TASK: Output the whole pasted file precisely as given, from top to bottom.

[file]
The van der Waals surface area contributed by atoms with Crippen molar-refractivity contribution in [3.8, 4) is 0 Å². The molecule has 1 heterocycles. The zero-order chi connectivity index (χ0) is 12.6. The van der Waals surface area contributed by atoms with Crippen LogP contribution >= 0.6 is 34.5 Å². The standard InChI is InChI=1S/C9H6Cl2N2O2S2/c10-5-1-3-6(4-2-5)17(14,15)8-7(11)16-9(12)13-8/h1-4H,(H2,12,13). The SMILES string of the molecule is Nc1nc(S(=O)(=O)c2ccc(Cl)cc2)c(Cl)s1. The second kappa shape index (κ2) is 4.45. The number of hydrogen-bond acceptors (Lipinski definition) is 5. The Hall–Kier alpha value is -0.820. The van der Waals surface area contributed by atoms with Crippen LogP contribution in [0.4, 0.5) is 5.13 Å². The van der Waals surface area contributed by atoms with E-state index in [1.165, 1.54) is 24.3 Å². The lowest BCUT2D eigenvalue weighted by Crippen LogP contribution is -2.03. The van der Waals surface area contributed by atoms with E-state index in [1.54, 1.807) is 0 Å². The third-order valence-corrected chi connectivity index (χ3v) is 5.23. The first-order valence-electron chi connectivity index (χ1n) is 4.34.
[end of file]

The van der Waals surface area contributed by atoms with Crippen molar-refractivity contribution in [3.8, 4) is 0 Å². The molecule has 1 heterocycles. The zero-order chi connectivity index (χ0) is 12.6. The van der Waals surface area contributed by atoms with Crippen LogP contribution >= 0.6 is 34.5 Å². The standard InChI is InChI=1S/C9H6Cl2N2O2S2/c10-5-1-3-6(4-2-5)17(14,15)8-7(11)16-9(12)13-8/h1-4H,(H2,12,13). The SMILES string of the molecule is Nc1nc(S(=O)(=O)c2ccc(Cl)cc2)c(Cl)s1. The second kappa shape index (κ2) is 4.45. The number of hydrogen-bond acceptors (Lipinski definition) is 5. The Hall–Kier alpha value is -0.820. The van der Waals surface area contributed by atoms with Crippen LogP contribution in [0.4, 0.5) is 5.13 Å². The van der Waals surface area contributed by atoms with E-state index in [1.165, 1.54) is 24.3 Å². The lowest BCUT2D eigenvalue weighted by Crippen LogP contribution is -2.03. The van der Waals surface area contributed by atoms with E-state index in [1.54, 1.807) is 0 Å². The third-order valence-corrected chi connectivity index (χ3v) is 5.23. The first-order valence-electron chi connectivity index (χ1n) is 4.34.